Being Black is somewhat like being Jewish. There is an obvious link to an ethnicity, that for Black people is especially obvious, but there’s more to the category than just genetics and ancestry.
There is also an action that comes with being Black in America. It’s much like if a Jewish person is differentiated when they are asked if they are a practicing Jew. We all know what that means, mostly. A person can be Jewish and come from a long line of Jewish ancestry, but in their home they may not necessarily keep the Sabbath or eat kosher. The same goes for being Black.
My first experience with this was in high school. All through elementary and junior high school, I was either one of the few minorities or the only somewhat Black kid in the school. I knew that was the case, but it wasn’t a problem or anything that I worried about. Likely because the population of Black kids wasn’t enough to create any groups or cliques. That changed in high school.
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Black Americans are constantly lied to about the source of their community’s issues in an effort to profit off their pain and to make sure that they never leave the mindset of the victim. In order to move forward in American society, black people must be critical of all sectors of black culture and the people that profit off the mainstream black victim messaging. I believe that with…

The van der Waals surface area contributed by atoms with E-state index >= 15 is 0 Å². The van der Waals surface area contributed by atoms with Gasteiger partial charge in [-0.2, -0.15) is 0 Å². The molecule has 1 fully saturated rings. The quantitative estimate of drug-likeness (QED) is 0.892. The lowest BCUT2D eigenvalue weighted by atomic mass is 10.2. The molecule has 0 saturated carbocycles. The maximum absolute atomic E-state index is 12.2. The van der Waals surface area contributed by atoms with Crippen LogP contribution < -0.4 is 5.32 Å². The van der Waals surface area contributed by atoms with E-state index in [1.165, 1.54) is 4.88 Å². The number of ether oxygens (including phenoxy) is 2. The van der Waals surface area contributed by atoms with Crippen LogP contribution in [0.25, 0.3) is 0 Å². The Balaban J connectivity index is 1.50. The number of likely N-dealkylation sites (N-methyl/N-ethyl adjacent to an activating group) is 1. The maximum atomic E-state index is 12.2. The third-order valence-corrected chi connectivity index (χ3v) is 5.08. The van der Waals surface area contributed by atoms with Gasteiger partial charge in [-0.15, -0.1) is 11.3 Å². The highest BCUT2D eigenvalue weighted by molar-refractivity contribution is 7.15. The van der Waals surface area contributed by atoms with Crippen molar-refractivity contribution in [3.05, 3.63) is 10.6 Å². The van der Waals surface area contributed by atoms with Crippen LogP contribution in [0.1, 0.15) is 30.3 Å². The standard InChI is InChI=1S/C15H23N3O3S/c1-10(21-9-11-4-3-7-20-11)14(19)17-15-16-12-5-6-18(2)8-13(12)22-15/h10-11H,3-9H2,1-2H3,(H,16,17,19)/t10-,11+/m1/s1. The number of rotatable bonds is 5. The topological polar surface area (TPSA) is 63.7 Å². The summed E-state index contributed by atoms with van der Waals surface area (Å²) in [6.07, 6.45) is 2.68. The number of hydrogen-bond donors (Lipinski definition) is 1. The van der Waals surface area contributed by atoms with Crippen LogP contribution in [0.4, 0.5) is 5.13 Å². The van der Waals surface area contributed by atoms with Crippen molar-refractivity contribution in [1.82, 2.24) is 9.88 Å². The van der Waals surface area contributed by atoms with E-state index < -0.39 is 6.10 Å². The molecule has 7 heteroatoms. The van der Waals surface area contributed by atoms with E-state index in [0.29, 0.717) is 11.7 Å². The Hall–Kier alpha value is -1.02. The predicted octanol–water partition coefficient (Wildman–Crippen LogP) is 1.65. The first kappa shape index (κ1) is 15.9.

My high school was mostly white, but there was enough of a minority population, both Hispanic and Black, to allow people to form into groups. During lunchtime, outside of a few exceptions, the Black kids hung out near the ramp in front of the snack lines and the Hispanic kids hung out just on the other side of the central ramp in the quad. White kids had all of their own various groups based on their musical tastes and likelihood of being into sports, cheer, or drugs.
Joining the school as a sophomore, I didn’t come into it with an established group of friends, so I had to make my way into somewhere. Because I played basketball, I knew most of the Black boys already. (Yeah, I know…) So I gravitated towards people I knew. And I’ll never forget the first new person in that group to talk to me. Well, I don’t know if talking would best describe it. It was more like an interview. Some young lady looked at me and kind of shouted out, “Are you Black?!” It was pretty awkward, for me at least.
She seemed totally comfortable and even enthusiastic. Later, realizing that she was the matriarch of all the Black kids, it made sense that she would be the screener for who could and could not gain entry. My answer, being a shy kid in a new place, was just okay for her. Being “half-and-half” put me on probation. It didn’t really work out. I was never rejected, but I was never on the inside.
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Not being raised in a Black home but by two white women and a Chinese man while living in a middle class neighborhood, I didn’t fit in exactly. There was a performance that I didn’t understand and could not imitate. My little brother was able to do so, but it was just not one of my skills.
Although I was genetically or ethnically Black, I was not a practicing Black. Apparently, my years of listening to Run-DMC and N.W.A didn’t prepare me. Where in junior high I was referred to as “Tommy-the-Rapper,” amongst this group, I was on the edge of not belonging unless they needed help with science homework.
I imagine this dynamic must get played out a bit in the Jewish community. And I have seen it firsthand. Dating an Israeli girl for some time, I would hear them discuss other Jews and refer to them at times regarding how they did or did not practice Judaism. It was never judgmental, but it did create some dynamics around relationships.
It sometimes feels like being “authentically Black” is akin to being a practicing Jew.